SGA

The SGA office, located in the Main Campus Student Center. 

With the Student Government Assossciation’s elections upcoming in February, the organization hopes to get more students to participate in the elections and have more students run for positions in the assembly.

Hank Bowen, advisor for the SGA, said that it is important for students to pay attention to the elections because SGA represent the entire student body.

“Do you want somebody who is just interested in the position to fill out their resume, or do you want someone who really cares about the needs of students and is willing to stand up for those needs to administrators,” Bowen said.

Some of the major talking points for SGA recently are fees, access to mental health care on campus and a good representative for the students on campus, according to Bowen. He said that SGA tries to get more students to run and will try to get a better representation for the student body.

“It’s been where everyone who is interested gets a spot, and that’s great, but also that means that there’s room for more people to try and run,” Bowen said.

There are 60 total seats in the assembly, and Bowen said that last year only 40 of the seats were filled through the election by the student body.

He mentioned that when a seat isn’t filled in the assembly, the position is advertised to students by email, and they also tell advisors for the college that needs representation.

“The SGA Rules and Judiciary Commission reviews all the applications and chooses who they think is the best candidate,” Bowen said. “They then nominate that student to the full assembly who then asks questions and then they take a vote.”

This raises an issue for Bowen, who wants all the seats to be filled in order to have a function SGA committee, but he also wants to see the democratic process pull through so that the student body may pick their representatives.

He hopes to see higher participation numbers for voting from the student body, even though the numbers have been up in recent years.

Every student is allowed to vote in SGA elections, even if they are doing online classes or are graduate students, according to Bowen.

“With almost 30,000 students, we had less than 2,000 votes last year, and that’s pretty consistent. To think that your representatives are there for all students, but less than 10% are helping to choose them, that can be problematic,” Bowen said.

President of SGA and a senior majoring in health services management Colin Johnson said that the elections commission is putting together a plan in order to figure out student opinion on the elections process.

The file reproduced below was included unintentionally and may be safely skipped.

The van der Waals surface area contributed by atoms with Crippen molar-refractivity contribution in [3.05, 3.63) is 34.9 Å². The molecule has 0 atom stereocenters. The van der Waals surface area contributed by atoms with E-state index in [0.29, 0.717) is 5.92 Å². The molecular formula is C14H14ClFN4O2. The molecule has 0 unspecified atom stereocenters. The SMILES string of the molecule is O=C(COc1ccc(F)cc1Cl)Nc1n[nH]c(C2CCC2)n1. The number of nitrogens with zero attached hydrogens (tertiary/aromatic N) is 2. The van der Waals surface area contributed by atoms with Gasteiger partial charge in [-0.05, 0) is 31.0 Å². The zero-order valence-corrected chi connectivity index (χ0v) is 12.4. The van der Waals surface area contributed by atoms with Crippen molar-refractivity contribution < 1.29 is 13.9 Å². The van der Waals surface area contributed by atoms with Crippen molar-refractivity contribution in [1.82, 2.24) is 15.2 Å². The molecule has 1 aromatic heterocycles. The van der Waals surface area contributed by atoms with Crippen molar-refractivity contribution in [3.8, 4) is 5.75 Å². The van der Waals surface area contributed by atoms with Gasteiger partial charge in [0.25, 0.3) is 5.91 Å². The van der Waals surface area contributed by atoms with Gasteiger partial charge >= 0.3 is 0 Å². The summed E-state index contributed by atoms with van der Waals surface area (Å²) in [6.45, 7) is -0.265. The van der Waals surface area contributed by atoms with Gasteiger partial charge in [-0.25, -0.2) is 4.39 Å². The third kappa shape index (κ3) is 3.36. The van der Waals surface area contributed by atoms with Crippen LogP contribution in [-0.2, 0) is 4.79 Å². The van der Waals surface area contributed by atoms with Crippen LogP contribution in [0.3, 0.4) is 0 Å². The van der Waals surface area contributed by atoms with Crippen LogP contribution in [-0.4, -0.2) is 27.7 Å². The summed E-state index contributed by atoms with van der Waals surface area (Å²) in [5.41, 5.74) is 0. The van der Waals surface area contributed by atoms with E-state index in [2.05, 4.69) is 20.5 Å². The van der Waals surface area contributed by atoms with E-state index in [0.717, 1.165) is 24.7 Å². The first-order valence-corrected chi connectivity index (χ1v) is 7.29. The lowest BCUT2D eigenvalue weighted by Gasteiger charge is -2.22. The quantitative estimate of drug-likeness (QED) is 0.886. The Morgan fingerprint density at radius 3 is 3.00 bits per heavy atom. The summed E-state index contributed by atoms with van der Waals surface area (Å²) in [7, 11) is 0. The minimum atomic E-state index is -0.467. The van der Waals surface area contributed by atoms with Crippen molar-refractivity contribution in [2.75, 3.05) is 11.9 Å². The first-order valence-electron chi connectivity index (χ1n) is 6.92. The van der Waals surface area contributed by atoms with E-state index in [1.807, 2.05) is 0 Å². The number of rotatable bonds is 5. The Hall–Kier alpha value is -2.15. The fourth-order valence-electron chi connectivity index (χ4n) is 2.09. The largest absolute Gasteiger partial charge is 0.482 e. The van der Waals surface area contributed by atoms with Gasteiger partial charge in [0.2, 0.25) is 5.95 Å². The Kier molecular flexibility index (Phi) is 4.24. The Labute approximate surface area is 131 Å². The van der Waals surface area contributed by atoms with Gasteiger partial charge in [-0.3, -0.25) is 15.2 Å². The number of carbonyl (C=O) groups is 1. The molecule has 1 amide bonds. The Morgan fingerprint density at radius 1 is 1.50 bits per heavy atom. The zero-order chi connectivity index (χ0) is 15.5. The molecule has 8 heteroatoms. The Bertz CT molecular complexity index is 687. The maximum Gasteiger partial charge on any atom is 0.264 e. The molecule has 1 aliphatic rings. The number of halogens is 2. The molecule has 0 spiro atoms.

Johnson said that it is important for SGA to educate students on why they’re an important part of ECU.

“It’s kind of a shame that not everyone is as aware of the work that their SGA representatives do, especially your student body president and vice-president have a lot of responsibility and make important decisions on your behalf as students,” Johnson said.

Johnson wants students to know that the president of the SGA represents the student body to the Board of Trustees. He also noted that the SGA handles over half a million dollars in student fee dollars, so he feels that students should care about who is handling these fees.

He said that SGA is the main student representative on all matters. There are members who sit in on faculty senate meetings who have a say and those who advocate on behalf of the student body, an example being the preferred name policy.

Senior computer science major Hannah Martin said that she feels that SGA elections are an important part of being a student at ECU.

“They are the ones talking to the Board of Trustees about what we want as a student body, and they will also, hopefully, look out for the student body and say what needs to be said to the university,” Martin said.

Students who want to run for a position in SGA to go to the SGA website. Candidate filing begins on Jan. 22 and ends Jan. 31, and the elections and campaigning process will begin in mid-February.

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